1. Altered auditory feedback is a powerful stuttering inhibitor (choral speech, shadow speech, delayed auditory feedback (DAF), frequency altered feedback (FAF), reverberation, etc.

2. The Speech Easy generates a form of AAF that is helpful to many people who stutter, and although the Pollard study showed a lack overt improvement, most of the users in that study were pleased with the SpeechEasy. Some purchased the SpeechEasy, while others said it was something that would use if it were provided for free (e.g., insurance, vocational rehabilitation). That is very strange….. All other peer-reviewed journal publications on the Speech Easy revealed significant, long-lasting improvements. With this in mind, more research will reveal the true nature of AAF in stuttering therapy.

We are all working for the betterment of those who stutter. It may appear that we are on different roads but that is illusionary, we all want the day to come when oral communication by a person who stutters is free of overt an covert symptoms (e,g avoidances, substitutions, circumlocutions), is natural sounding, and effortless. No therapy modality (drugs, behavioral/cognitive therapy, AAF) perfectly achieves that goal as of today. We all continue our quest and hope others see our vigorous debates as a sign of a vibrant, intellectual community that is in pursuit off the best answers. The road is long, and some of the travelers are tired and getting old, but we know that others will continue the quest for unbridled fluency and one day that dream will come true.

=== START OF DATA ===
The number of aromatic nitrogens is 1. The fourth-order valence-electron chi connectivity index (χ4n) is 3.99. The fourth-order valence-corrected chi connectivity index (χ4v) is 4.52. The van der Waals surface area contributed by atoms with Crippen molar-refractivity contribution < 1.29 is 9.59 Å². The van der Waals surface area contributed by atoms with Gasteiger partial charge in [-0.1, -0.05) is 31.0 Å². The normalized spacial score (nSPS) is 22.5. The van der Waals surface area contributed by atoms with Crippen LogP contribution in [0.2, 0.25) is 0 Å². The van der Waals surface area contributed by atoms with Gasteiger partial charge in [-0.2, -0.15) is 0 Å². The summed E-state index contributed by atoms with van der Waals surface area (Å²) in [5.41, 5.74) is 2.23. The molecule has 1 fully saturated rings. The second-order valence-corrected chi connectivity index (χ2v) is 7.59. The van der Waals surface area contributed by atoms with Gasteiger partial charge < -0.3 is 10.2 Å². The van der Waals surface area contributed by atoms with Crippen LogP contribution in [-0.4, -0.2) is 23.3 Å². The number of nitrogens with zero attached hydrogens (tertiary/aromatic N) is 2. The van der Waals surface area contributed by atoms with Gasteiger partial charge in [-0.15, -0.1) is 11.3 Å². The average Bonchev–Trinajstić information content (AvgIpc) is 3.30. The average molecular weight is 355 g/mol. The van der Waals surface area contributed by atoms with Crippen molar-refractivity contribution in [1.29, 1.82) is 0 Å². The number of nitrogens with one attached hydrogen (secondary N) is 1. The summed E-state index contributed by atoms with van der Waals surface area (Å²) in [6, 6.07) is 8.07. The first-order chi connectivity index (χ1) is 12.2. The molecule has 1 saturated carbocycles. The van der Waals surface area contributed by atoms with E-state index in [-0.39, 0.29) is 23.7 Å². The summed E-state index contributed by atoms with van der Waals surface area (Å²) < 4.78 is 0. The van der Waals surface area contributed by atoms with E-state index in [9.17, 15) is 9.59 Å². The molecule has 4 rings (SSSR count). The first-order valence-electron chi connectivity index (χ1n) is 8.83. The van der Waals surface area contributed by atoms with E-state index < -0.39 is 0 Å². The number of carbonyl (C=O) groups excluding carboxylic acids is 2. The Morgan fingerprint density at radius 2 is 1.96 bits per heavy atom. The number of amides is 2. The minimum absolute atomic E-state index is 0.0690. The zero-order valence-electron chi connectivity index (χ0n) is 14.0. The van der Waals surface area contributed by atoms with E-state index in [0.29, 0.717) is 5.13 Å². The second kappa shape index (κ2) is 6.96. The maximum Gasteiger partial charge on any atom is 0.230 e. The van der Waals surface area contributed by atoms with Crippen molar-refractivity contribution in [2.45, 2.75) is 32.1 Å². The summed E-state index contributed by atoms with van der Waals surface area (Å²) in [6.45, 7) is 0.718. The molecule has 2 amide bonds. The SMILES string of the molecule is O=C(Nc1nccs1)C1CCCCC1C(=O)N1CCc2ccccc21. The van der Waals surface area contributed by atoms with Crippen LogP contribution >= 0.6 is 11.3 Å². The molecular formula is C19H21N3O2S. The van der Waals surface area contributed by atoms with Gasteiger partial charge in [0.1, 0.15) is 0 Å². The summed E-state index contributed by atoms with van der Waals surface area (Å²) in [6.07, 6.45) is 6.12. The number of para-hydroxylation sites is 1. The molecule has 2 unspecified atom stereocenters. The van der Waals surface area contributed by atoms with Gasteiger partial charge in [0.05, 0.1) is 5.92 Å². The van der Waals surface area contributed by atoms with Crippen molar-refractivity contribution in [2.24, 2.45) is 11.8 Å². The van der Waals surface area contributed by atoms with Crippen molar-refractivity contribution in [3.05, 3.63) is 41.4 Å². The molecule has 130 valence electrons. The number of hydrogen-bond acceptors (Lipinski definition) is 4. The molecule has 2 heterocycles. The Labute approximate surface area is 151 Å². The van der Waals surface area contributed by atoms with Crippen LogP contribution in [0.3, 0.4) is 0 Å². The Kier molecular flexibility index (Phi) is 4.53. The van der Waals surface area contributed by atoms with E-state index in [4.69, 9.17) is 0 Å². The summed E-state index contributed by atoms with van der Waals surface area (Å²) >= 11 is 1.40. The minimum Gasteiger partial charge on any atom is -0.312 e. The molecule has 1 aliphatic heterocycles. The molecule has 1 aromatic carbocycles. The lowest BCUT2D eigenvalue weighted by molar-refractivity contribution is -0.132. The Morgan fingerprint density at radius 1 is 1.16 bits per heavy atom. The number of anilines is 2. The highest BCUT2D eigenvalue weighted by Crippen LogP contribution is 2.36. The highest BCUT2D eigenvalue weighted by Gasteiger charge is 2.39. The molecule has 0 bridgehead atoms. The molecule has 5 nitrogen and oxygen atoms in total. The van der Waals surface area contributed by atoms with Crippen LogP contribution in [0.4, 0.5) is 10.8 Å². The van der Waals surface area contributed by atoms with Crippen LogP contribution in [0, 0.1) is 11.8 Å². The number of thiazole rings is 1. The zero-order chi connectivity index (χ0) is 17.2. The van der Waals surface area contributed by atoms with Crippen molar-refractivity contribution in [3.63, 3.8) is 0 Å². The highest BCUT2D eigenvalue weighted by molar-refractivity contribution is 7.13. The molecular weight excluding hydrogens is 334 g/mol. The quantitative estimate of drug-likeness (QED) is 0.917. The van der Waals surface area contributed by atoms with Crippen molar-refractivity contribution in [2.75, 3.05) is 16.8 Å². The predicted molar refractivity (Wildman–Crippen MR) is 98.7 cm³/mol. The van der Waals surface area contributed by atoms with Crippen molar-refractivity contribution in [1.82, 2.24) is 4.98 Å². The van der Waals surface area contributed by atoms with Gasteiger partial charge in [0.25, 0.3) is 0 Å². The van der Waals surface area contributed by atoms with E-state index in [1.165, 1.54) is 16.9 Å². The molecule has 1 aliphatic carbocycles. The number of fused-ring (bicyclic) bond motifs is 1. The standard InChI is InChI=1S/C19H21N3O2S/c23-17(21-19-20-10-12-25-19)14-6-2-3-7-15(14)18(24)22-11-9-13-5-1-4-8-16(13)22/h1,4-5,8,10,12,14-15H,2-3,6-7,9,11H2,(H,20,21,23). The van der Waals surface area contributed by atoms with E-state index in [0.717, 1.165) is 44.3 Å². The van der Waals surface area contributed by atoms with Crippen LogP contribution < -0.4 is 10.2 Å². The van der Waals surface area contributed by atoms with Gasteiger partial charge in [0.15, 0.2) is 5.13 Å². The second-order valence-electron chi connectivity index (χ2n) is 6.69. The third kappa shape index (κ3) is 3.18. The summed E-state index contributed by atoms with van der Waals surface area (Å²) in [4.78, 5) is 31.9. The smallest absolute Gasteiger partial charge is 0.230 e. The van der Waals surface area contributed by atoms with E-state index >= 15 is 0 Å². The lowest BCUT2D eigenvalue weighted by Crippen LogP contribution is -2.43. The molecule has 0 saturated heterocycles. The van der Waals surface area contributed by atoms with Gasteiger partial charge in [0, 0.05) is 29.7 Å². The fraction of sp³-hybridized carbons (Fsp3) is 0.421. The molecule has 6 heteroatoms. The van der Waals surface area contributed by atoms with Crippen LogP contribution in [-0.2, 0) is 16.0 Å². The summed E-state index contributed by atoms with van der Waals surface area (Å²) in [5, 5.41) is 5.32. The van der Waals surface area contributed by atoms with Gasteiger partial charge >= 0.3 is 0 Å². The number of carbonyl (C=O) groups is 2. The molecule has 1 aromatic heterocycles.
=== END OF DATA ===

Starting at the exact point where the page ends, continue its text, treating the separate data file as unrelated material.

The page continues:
I wish you, Cathy and all those at the center the best of luck and am grateful for all you do.

We thank Dr. Kalinowski for taking part in the discussion. Here is what Chamonix has written in response:

Hi Joe – Thanks so much for your comment. 1981 – that’s quite a history with Catherine (Cathy to you!). This place and the therapy have changed a LOT since then, but so has the field and the information we have, so it should change.

I have done hundreds of consultations, and many of the clients have tried the SpeechEasy device and were unhappy with the results. But I’ve also read research articles that show some clients who continue to successfully use it.